U.S. Vice President Joe Biden's visit was a symbolic yet important effort to contain the rise of anti-American sentiment in the country. In other words, it was a glorified public relations stunt.
It doesn't take a rocket scientist to figure out why many Turks are angry at the U.S. government.
First and foremost, the Obama administration was reluctant to side with Turkey's democratically elected leadership and the ordinary people who risked their lives to defy the would-be coup, peacefully resisting tanks, helicopters and jets. At the very least, Washington proved incapable of grasping the magnitude of what happened and seemed more concerned about the coup plotters than their victims. Unsurprisingly, the Turkish people became convinced that the U.S. was behind the failed coup attempt.
Washington's ostensible unwillingness to extradite Fethullah Gülen, the coup's mastermind who lives in the U.S. state of Pennsylvania, didn't help either. Once again, it looked like the Obama administration was sheltering a known terrorist.
Finally, the cooperation between the United States and the People's Protection Units (YPG), the Syrian franchise of the globally recognized PKK terrorist organization, has been unpopular in Turkey for some time. Here's what many Turks believe: While the PKK spills blood and kills innocent people every day, the White House continues to work with YPG forces in northern Syria. At the same time, the YPG has been shipping weapons and ammunition across the Turkish border to the PKK, whose deadly campaign is thereby funded by the American taxpayer. To make matters worse, the YPG, under the pretext of fighting DAESH, pursues a thinly veiled agenda of carving out a PKK-controlled territory south of the border.
To be clear, Mr. Biden delivered a great performance in the Turkish capital, as he desperately tried to express sympathy with the people of Turkey and responded to the widespread criticism. At the very least, it's a good sign that the United States is trying to communicate. But it remains to be seen whether concrete progress will be made.
Let's start with U.S. support for the YPG in northern Syria. Hours before Mr. Biden was due to arrive in Ankara, Turkey launched an offensive to liberate Jarablus from DAESH. Led by the Free Syrian Army (FSA), the charge proved extremely effective, as ground forces and air cover were made available to the fighters. In the end, it took roughly 16 hours for Turkey-backed moderate forces to seize control of a major DAESH stronghold in northern Syria. The operation also aimed at preventing the YPG from taking Jarablus and gaining complete control over Turkey's border with Syria. Appearing before cameras in the Turkish capital, the U.S. vice president recalled that the international coalition provided air cover to the FSA and publicly threatened to cut U.S. support for the YPG if the PKK's Syrian franchise refused to withdraw to the east of the Euphrates. Speaking to Foreign Minister Mevlüt Cavuşoğlu, Secretary of State John Kerry informed his counterpart that the YPG had started withdrawing already - which was the Obama administration's way of reassuring the Turkish people.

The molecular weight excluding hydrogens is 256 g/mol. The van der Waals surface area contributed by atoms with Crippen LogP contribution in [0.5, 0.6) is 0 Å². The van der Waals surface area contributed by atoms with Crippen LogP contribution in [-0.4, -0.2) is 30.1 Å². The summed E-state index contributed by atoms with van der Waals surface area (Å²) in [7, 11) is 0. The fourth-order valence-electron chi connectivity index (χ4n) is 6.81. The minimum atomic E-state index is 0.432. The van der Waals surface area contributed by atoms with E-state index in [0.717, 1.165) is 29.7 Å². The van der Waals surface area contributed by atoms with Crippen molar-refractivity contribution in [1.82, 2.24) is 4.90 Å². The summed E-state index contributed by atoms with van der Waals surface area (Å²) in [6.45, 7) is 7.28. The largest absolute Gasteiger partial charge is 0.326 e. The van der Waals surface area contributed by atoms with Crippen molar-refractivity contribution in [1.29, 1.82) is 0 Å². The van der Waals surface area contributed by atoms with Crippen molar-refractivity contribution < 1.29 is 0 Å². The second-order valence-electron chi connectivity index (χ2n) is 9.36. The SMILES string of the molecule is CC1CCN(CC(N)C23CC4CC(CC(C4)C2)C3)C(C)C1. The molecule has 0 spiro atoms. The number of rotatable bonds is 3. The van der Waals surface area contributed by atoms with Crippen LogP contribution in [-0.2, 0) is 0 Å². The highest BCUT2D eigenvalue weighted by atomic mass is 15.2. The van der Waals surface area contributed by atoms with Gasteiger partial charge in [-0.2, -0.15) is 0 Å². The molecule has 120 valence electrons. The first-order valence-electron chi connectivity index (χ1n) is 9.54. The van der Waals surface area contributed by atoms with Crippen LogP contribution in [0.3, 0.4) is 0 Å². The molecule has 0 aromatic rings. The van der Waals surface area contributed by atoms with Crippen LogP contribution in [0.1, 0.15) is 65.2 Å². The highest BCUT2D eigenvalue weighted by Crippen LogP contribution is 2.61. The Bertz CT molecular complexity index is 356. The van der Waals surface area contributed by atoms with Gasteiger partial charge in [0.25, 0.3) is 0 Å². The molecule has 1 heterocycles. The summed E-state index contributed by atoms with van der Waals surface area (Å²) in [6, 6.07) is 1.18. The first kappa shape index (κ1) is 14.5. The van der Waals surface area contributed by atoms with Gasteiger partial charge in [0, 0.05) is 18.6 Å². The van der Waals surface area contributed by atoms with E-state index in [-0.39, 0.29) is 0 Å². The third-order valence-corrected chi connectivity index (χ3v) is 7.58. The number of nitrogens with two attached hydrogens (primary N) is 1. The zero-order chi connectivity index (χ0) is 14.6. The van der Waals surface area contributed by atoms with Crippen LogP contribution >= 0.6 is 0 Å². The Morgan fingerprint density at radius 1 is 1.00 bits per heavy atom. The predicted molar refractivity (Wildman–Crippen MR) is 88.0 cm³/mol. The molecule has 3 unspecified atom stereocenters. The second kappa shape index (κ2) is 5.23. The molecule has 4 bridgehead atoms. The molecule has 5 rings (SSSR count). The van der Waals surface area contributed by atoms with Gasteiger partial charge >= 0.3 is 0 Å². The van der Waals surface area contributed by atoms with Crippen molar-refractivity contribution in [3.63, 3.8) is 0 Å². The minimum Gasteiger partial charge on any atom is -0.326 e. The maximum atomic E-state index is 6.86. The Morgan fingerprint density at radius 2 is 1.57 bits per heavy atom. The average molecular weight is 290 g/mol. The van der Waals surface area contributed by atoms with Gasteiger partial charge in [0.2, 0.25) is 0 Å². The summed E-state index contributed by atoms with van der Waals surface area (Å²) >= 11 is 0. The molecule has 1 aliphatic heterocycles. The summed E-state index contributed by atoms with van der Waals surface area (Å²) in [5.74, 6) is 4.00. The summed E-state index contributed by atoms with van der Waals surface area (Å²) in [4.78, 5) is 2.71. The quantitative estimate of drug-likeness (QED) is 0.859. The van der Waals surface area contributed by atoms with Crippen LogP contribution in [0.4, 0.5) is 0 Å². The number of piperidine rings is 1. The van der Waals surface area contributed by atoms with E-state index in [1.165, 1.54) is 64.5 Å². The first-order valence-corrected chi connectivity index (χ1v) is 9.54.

Still, Biden's visit highlights were all related to the July 15 coup attempt. Having repeatedly told the press that the U.S. government had no prior knowledge about the coup plotters and expressed the administration's support for the elected government, the vice president even apologized to President Recep Tayyip Erdoğan for not having visited the country earlier.
From the Turkish perspective, his most important message was related to FETÖ leader Fethullah Gülen. Mr. Biden not only acknowledged that Washington was aware of the Turkish people's anger toward the coup's mastermind, but also called him a terrorist. He added that the U.S. had "no, no, no interest in protecting" the Pennsylvania-based fugitive.
To be clear, the vice president's statements don't mean that the United States will send Fethullah Gülen back home right away. As a matter of fact, the whole visit was an attempt to explain in detail why the coup's mastermind can't be brought to justice immediately. Providing detailed information about the U.S. legal system, Mr. Biden made the case that U.S. President Barack Obama would get in trouble if he tried to interfere with the court system before committing to technical-level cooperation to fast track the process. Around the same time, a group of experts from the Department of Justice were in a meeting with their Turkish counterparts on the extradition request.
Vice President Biden may have made the trip to Turkey to convince the Turkish people that the Obama administration was acting in good faith. But it's hard to say that he was able to win back the battle over hearts and minds - which, as Prime Minister Binali Yıldırım said, depends on Gülen's extradition - let alone answering all the relevant questions. As I mentioned in the past, what Mr. Biden said during his visit is largely irrelevant. We are desperate to see what he is willing to do when he gets back to the White House. The fact that a federal court will evaluate the extradition request doesn't mean that the Obama administration can sit on their hands. Under an extradition treaty between Turkey and the United States, Washington has an obligation to detain the suspect and keep him behind bars until the final decision is made. Unless the U.S. is willing to honor our agreement, the Turkish people won't buy into Mr. Biden's talking points.